Aspiring hockey players of Eeyou Istchee now have a very inspiring role model to look up to. Jonathan Cheechoo, the pride of Moose Factory, Ontario, is currently playing a regular shift with the National Hockey League’s San Jose Sharks.

Drafted by the Sharks in 1998 (2nd round, 29th overall), Cheechoo has taken a longer route than some to get to the big leagues. After becoming a star in Junior with the Belleville Bulls of the Ontario Hockey League, Cheechoo had to struggle through tough times within San Jose’s system, playing in Cleveland and Kentucky.

This proved to be exactly what he needed. Instead of looking at it as a negative experience, Cheechoo used his time in the minors to push himself harder, and work towards playing full-time in the NHL.

“I just figured if I kept working as hard as I was working, and showed that I could improve each year, then they’d have to give me a chance,” Cheechoo says philosophically.

Growing up, all Cheechoo wanted to do was play hockey. At 14 he moved away to play in Timmins in order to get more exposure to NHL scouts. He eventually made it to Kitchener, where he was drafted by Belleville. The rest as they say, is history.

Now that he’s made it to the NHL, Cheechoo knows the key to continued success comes with working on the little things, and improving with each game. “The biggest obstacle that I had to overcome was my (lack of) speed. I spent the last three summers sprinting and doing a lot of leg work and now it’s come a long way.”

Because he was exposed to a different world as a teenager, there hasn’t been any real culture shock in San Jose. The only thing he’s still adapting to is the lack of snow, along with the warmer climate.

Cheechoo gives a lot of the credit for where he is today to former NHL coach of the year Ted Nolan. “He paved the way for us (Native people). He was definitely a role model for me growing up.”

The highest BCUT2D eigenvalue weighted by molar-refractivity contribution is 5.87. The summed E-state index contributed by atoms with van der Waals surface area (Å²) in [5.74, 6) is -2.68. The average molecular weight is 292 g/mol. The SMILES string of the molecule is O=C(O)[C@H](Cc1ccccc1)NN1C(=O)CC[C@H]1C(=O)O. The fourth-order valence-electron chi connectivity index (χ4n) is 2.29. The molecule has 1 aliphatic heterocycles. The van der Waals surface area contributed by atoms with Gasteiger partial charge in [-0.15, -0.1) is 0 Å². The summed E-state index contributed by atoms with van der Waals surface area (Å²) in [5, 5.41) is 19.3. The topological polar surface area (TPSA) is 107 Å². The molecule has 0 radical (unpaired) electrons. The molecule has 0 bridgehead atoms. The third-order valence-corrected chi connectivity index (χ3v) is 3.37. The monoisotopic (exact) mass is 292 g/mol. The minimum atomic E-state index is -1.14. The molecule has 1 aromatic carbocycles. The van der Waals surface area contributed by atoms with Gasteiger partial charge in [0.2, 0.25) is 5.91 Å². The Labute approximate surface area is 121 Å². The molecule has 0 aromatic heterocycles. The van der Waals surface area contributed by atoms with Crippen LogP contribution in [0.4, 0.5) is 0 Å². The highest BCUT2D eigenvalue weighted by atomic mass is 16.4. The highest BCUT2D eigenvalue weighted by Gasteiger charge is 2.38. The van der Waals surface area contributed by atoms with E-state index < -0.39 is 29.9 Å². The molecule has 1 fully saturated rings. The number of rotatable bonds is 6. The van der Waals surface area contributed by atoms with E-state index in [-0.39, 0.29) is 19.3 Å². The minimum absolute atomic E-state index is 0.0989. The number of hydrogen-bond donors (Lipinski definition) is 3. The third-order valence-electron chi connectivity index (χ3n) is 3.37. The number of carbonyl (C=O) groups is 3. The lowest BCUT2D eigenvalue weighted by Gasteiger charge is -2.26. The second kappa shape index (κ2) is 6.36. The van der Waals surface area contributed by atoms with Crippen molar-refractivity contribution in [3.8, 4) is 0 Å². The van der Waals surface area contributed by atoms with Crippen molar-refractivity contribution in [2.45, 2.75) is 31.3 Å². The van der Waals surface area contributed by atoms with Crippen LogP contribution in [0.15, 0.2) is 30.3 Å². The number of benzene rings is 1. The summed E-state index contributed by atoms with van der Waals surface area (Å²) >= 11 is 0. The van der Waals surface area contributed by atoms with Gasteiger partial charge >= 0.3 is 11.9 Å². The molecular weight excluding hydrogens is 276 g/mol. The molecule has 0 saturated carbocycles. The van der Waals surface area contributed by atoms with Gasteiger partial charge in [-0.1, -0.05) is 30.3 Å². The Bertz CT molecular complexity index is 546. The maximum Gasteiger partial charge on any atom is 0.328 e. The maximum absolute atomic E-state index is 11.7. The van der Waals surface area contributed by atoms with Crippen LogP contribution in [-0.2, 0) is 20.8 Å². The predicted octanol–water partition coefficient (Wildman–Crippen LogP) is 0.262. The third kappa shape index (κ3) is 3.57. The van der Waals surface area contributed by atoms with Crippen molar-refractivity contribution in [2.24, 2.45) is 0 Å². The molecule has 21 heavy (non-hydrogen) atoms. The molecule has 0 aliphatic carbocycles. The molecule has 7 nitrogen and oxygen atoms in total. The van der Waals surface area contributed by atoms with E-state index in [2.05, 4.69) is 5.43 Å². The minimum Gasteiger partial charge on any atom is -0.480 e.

Another player that benefited from Nolan’s success was Jordin Tootoo. Tootoo has now become the first Inuit to play in the NHL, which is something that impresses Cheechoo. “It’s great, he’s really paving the way for those people up there, and showing them that they really have a chance if they work hard enough, so I think it’s great for him.”

With the vast improvement Cheechoo has made in the last three years, he feels confident that the only place to go, is up. “I want to be the best player that I can possibly be, every year I work as hard as I can during the summer. Hopefully it’ll turn into something positive on the ice. I’m off to a good start this year, so I’m definitely looking to keep it going. You never know what’s going to happen each year, so I think as long as I work hard, good things will happen.”

Cheech, as his friends call him, feels that being a part of the San Jose Sharks is like being a member of a large extended family. “You spend so much time around them, you pretty much see each other every day.” His closest friend on the team is Jim Fahey, who is almost the same age. They were the youngest guys on the team last year, and were dealing with some of the things rookies have to deal with while trying to make the jump from the minors to the NHL. This helped Cheechoo grow as a player and as a person.

In order to chase one’s dream of becoming a professional hockey player, there has to be a certain number of sacrifices. Sending Cheechoo to Timmins to pursue his career at 14 was possibly the most important sacrifice his parents made for him.

“To have their support and to have them 100 per cent behind me meant a lot,” Cheechoo says. “They came out whenever they could to watch me play. Knowing that I had their support really got my confidence up.”

Unfortunately, he doesn’t make it back to Moose Factory as much as he’d like because of his off-ice training. Whenever he does make it back, the reception is always warm. “It’s pretty nice, everybody knows who I am, and they like to say hello and tell me how proud they are, but at the same time they try to give me my space.”

He realizes that a lot of people are cheering for him, and following his every move. When he made the NHL, he became only the second Cree (Fred Saskamoose who played for the Blackhawks back in the 50s was the first) to make it to the big leagues.

There are a lot of adoring youngsters who watch him on TV, hoping he’s not the last.

Cheechoo had these words of encouragement for them: “Anything is possible if you want it bad enough, and you work hard enough for it.”